Committee assignments

Caucus memberships

Political positions


Napolitano opposed the overturning of Roe v. Wade, calling it "abhorrent" and a "dreadfully sad and dark day when you wake up with fewer and diminished rights in the United States of America."[18]

Personal life

Napolitano was married to Frank Napolitano, a restaurateur and community activist, from the early 1980s until his death from cancer on December 15, 2017, aged 90.[19] Grace Napolitano had five children from a previous marriage, which ended with her husband's death.[20] In 2013, their daughter Yolanda Maria Louwers died of cancer. Louwers was regularly on the campaign trail with Napolitano throughout her political career.[21]

On February 13, 2016, Napolitano had a minor hemorragic stroke during a campaign event. She returned to work by mid-April.[22]

See also


  1. ^ "Caucus Members". Congressional Progressive Caucus. Retrieved January 30, 2018.
  2. ^ "1998 Primary Election". StateNet Publications. May 1998.
  3. ^ "1998 Primary Election Results". StateNet Publications. July 1998.
  4. ^ "California's Napolitano Makes $220,000 From 1998 Campaign Loan". Bloomberg. February 13, 2009. Retrieved February 13, 2009.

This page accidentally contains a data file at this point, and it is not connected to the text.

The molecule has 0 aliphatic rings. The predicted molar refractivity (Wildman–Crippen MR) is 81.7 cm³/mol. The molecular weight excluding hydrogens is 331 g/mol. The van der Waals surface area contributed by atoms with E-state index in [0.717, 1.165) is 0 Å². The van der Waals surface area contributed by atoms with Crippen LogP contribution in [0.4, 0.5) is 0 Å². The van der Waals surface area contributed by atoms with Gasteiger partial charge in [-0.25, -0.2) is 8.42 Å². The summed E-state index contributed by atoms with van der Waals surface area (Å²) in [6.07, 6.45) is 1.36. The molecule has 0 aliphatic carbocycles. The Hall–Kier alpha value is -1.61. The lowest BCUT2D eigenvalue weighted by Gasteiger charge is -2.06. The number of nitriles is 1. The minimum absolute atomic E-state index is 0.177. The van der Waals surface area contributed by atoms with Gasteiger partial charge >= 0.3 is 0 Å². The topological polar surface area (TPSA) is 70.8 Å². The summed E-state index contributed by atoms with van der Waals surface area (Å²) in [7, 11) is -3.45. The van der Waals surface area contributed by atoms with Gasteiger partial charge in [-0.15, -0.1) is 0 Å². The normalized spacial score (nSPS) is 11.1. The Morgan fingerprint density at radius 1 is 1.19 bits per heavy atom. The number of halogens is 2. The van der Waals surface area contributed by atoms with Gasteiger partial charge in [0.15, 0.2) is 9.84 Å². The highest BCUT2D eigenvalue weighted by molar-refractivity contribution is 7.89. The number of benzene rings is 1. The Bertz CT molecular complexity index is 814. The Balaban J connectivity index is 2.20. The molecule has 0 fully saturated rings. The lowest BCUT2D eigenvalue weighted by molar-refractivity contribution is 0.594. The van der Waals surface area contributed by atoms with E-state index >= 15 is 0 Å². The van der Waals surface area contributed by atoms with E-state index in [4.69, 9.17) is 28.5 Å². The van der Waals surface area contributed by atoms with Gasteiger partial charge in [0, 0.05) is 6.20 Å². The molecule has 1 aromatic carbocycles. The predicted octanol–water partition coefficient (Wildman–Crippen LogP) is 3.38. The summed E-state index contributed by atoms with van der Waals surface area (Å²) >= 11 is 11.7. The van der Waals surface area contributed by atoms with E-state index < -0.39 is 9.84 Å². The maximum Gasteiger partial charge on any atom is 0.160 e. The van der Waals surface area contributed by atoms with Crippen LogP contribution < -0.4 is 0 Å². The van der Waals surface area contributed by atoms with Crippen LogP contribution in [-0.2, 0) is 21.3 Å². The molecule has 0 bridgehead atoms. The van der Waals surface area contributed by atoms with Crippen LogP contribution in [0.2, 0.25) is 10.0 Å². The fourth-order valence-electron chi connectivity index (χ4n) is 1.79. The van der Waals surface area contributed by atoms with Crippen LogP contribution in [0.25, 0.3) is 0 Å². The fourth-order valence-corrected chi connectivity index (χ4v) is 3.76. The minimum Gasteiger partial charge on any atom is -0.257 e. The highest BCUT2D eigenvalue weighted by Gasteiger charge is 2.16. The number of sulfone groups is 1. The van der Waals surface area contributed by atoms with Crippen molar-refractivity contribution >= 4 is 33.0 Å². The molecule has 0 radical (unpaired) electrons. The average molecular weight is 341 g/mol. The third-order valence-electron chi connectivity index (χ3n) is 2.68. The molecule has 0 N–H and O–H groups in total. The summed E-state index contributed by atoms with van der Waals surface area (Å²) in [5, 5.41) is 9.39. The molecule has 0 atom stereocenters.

5. ^ "Profile: Grace Napolitano". Los Angeles Times.
  6. ^ "Profile: Grace Napolitano". Federal Election Commission. Archived from the original on March 4, 2016. Retrieved March 14, 2014.
  7. ^ "Report: Members of Congress find ways to keep money in the family". The Hill. March 22, 2012. Archived from the original on March 25, 2012. Retrieved April 2, 2012.
  8. ^ "NDAA Bill: How Did Your Congress Member Vote?". December 16, 2011. Retrieved September 21, 2013.
  9. ^ "Airline Leaders Lambasted at Hearing on Passenger Treatment". May 2, 2017 – via
  10. ^ "Oversight of U.S. Airline Customer Service". U.S. House of Representatives, Committee on Transportation and Infrastructure. Video recording; remarks at 1 hour, 58 minutes. Retrieved June 21, 2017.((cite web)): CS1 maint: location (link)
  11. ^ "Member Profiles: Grace Napolitano". Office of the Clerk, US House of Representatives. Retrieved March 17, 2021.
  12. ^ "Members". Congressional Hispanic Caucus. Archived from the original on May 15, 2018. Retrieved May 15, 2018.